Crab spiders use camouflage to hide on flowers while lying in wait to prey on other insects. Ecologists theorize that this natural camouflage also enables the spiders to hide from their own predators, such as birds and lizards. Researchers at the French Museum of Natural History conducted a field test of this theory and published the results in Behavioral Ecology (Jan. 2005). They collected a sample of 10 adult female crab spiders, each sitting on the yellow central part of a daisy.
The chromatic contrast between each spider and the flower it was sitting on was measured numerically with a spectroradiometer, on which higher values indicate a greater contrast (and, presumably, easier detection by predators). The data for the 10 crab spiders are shown in the following table and saved in the SPIDER file.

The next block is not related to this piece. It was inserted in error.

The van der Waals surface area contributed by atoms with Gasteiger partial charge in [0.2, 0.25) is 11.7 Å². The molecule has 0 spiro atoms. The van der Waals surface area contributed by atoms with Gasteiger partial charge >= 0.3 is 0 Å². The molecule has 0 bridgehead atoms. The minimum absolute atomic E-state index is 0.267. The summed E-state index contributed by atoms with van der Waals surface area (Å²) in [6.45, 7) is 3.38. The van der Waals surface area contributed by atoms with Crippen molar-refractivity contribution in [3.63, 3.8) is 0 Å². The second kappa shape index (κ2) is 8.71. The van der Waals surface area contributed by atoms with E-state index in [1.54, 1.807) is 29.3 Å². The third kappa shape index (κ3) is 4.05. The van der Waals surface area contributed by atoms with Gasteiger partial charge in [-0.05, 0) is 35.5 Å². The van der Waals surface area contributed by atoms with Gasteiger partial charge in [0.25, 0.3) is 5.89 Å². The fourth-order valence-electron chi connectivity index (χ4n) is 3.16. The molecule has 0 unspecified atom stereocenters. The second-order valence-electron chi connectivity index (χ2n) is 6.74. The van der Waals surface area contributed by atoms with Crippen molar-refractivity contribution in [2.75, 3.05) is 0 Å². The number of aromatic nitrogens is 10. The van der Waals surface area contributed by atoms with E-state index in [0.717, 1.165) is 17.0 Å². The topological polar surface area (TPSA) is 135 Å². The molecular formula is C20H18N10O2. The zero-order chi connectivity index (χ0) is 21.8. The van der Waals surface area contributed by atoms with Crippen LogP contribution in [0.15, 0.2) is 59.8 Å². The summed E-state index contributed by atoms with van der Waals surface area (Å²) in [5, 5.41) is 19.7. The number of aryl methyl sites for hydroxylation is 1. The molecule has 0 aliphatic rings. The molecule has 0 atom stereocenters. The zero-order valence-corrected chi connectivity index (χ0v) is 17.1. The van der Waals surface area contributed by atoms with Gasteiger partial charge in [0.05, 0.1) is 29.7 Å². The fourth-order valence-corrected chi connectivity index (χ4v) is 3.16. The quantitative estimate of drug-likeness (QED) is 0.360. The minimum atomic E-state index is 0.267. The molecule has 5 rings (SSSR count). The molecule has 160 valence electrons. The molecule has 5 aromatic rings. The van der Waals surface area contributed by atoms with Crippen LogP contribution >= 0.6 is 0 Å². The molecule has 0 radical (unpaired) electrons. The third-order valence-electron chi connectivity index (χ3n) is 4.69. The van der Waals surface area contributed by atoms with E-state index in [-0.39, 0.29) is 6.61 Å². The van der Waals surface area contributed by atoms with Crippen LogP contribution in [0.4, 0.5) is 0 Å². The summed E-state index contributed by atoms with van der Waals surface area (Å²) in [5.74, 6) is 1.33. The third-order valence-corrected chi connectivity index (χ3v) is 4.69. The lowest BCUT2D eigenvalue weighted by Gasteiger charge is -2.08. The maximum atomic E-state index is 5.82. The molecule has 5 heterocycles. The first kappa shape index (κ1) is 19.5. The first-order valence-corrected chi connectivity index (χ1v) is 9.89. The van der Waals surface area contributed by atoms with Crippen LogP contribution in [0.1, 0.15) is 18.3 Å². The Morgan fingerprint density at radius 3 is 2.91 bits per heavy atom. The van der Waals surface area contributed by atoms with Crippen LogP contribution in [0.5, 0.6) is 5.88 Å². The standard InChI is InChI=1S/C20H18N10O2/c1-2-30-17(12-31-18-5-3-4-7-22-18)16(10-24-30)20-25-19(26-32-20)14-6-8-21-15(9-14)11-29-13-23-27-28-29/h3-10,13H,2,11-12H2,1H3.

a. Summarize the chromatic contrast measurements for the 10 spiders with a stem-and-leaf display.
b. For birds, the detection threshold is 70. (A contrast of 70 or greater allows the bird to see the spider.) Locate the spiders that can be seen by bird predators by circling their respective contrast values on the stem-and-leaf display.
c. Use the result of part b to make an inference about the likelihood of a bird detecting a crab spider sitting on the yellow central part of a daisy.

  • CreatedMay 20, 2015
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